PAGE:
So I told myself I was going to blog more, be more consistent. HA. See, I'm doing that thing where I think too much again. It's so fun. :p And I told some people about my blog. And stalkers have come out of hiding. So now I am so very aware that people, like real, live, breathing, honest-to-God people, are actually reading the things I come up with. If my life was a cartoon, this is the point where I'd start sweating profusely. Enjoy that image! All that to say, it's taking me longer to write things because I'm doing that darn thinking thing. Must. stop.
Anywhozzle, you know what makes blogs great? Children. Mommy blogs are all the rage because they are essentially stories and pictures of cute kids and hilarious happenings. The closest thing I have to that is stories - oh, the stories - of things that happen when I babysit. Sometimes pastors' children are involved (those are the best tales). Like last night. There is this little boy at church, I think about 3 or 4, going on 13. I called him "little" to his face once and he proceeded to scream, "I'm not LITTLE!" at me for five minutes straight. His idea of a good time is fake shooting people, stomping, throwing things and generally being manly. He likes to do everything himself. He prefers to be in charge. He's all about playing in the dirt. He also has the most tender heart.
He and his two friends were playing some bad robot game. They were robots and they were bad. I'm not really sure what role I adopted in this fantasy world of theirs, but it involved me having superpowers (which I am totally on board with) and guarding my "castle," (aka the storytime circle in the nursery) which was magical and rendered all other superpowers (from unwanted visitors) useless. It was a pretty awesome deal, really.
So anyway, these boys are blasting their imaginary lasers, whipping out their made-up swords, shooting their finger-guns and otherwise using every ounce of their pretend arsenal to take me down. I'm fake fighting back (which really consisted of me talking back and taunting them with the fact that their powers were useless in my castle, ha ha HA!) but they were relentless so I decide to let them win this round. I shrank back and pretended to "die," and collapsed, limp in my chair. After a few seconds, I can feel them poking me to see if I'm really dead. I let the charade go on for just a little bit more when I feel a small arm reach across my shoulder. I open one eye to peek at what's unfolding and Little Man is gently cradling me, his cheek resting on top of my head, with a very concerned expression on his face.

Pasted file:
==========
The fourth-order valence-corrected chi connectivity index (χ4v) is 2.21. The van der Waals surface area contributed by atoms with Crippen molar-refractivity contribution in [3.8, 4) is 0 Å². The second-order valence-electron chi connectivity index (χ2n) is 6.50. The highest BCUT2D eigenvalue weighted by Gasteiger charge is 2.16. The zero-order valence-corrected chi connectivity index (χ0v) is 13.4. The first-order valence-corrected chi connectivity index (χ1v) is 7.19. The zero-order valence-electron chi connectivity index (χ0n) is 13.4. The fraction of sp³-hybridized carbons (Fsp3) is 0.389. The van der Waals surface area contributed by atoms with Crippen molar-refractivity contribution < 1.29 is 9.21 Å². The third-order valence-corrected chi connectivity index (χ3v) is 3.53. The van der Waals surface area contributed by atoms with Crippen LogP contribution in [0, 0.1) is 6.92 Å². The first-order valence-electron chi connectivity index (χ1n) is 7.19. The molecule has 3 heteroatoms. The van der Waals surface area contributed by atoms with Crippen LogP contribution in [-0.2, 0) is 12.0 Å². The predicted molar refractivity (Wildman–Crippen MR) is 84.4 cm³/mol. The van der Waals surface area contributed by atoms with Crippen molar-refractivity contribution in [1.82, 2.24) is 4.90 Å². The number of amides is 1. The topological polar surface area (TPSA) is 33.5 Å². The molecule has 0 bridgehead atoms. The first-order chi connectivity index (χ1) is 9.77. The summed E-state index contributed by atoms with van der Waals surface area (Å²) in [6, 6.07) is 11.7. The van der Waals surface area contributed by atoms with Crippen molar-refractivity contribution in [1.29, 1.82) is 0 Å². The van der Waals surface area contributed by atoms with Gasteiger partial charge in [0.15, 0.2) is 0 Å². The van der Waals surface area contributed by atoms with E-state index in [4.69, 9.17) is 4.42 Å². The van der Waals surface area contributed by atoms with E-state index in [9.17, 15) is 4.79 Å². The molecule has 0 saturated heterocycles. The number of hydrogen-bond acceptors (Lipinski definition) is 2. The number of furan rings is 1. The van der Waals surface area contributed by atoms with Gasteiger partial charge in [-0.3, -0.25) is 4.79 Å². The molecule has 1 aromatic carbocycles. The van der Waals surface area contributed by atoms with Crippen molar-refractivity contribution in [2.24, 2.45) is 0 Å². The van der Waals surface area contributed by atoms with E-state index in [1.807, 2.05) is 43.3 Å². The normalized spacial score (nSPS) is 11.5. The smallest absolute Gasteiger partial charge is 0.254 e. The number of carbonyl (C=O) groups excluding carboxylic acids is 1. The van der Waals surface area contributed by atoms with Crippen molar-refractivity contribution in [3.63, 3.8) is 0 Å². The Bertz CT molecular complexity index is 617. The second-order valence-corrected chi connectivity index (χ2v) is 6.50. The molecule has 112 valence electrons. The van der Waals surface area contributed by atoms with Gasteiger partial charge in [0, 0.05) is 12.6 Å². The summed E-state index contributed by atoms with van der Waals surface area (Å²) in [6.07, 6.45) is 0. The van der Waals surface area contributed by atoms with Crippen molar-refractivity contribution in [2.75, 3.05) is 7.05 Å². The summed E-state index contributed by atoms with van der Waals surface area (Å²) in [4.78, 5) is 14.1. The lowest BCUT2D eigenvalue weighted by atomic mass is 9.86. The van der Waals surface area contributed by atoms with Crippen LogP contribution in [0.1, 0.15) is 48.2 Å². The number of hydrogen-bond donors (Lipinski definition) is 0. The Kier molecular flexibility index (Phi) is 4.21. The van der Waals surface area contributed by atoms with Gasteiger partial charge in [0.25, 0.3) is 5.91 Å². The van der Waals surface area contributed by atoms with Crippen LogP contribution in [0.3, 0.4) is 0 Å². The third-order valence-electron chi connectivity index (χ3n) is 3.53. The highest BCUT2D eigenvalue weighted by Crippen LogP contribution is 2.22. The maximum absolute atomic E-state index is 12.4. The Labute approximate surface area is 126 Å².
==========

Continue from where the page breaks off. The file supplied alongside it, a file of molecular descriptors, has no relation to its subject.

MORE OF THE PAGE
And we all say, "Ahhhwwwwwwwwwwwwwwwwwwwwwww!" now. Then I leapt up, proclaimed myself the Tickle Monster and they all went running for their lives.
It was a fun evening.
There were a couple of times where the kids (who were all about 3 or 4 and up. I think the oldest was probably 5 or 6) were trying to tell me something but I couldn't understand them. I had told Little Man a long time ago that he needed to look at me when he talks. He forgets. Then there's another boy who I often have to tell him - like every time I see him - that he has to look up and at me when he has something to say. He forgets.
I haven't done a great job trying to teach these younger ones about hearing loss. What I've done in the past has been pretty simple. Get down on their level, look them in the eye. Often, I'll lift my hair and let them see my hearing aids. I use age appropriate language to help them understand that my ears don't work like theirs do, so I need them to look at me when they talk. But they're kids... they forget or they just don't really know what I'm talking about. Which is understandable. They're not used to the idea that someone can't hear. And they only see me once a week, maaaaybe twice a week at most. So even though I have a lot of fun babysitting, sometimes watching younger children (old enough to talk, but just barely out of toddler-hood) can be an interesting experience when I can't understand them. Most of the time, I eventually figure out what they want and believe me, kids find a way to make themselves understood! But I would like to be more consistent with educating them, too. I think it's good for them to learn about hearing loss and disability (in age-appropriate ways, of course) - the sooner they're exposed to things like that, the more comfortable they'll be around people who just need a little extra help sometimes.
I should probably also be involving the parents more. Not just educating them, but asking them to help me educate their children. Things parents teach go a lot farther than anything I can say. I remember a few years ago, my cousin and her family visited for Christmas. Her son was probably 6 or 7 at the time. I could tell that she had taken the time to explain to him ahead of time how to communicate with me, because when I saw them, he was very comfortable facing me and speaking clearly. He was also so proud to show me some sign language he had learned! ;) We bonded. It was great. And I was really thankful that I didn't have to start from scratch teaching him about communicating with me - we were free to have fun and be silly because all the learnin' was out of the way. ;)
So all that to say... boys are so fun.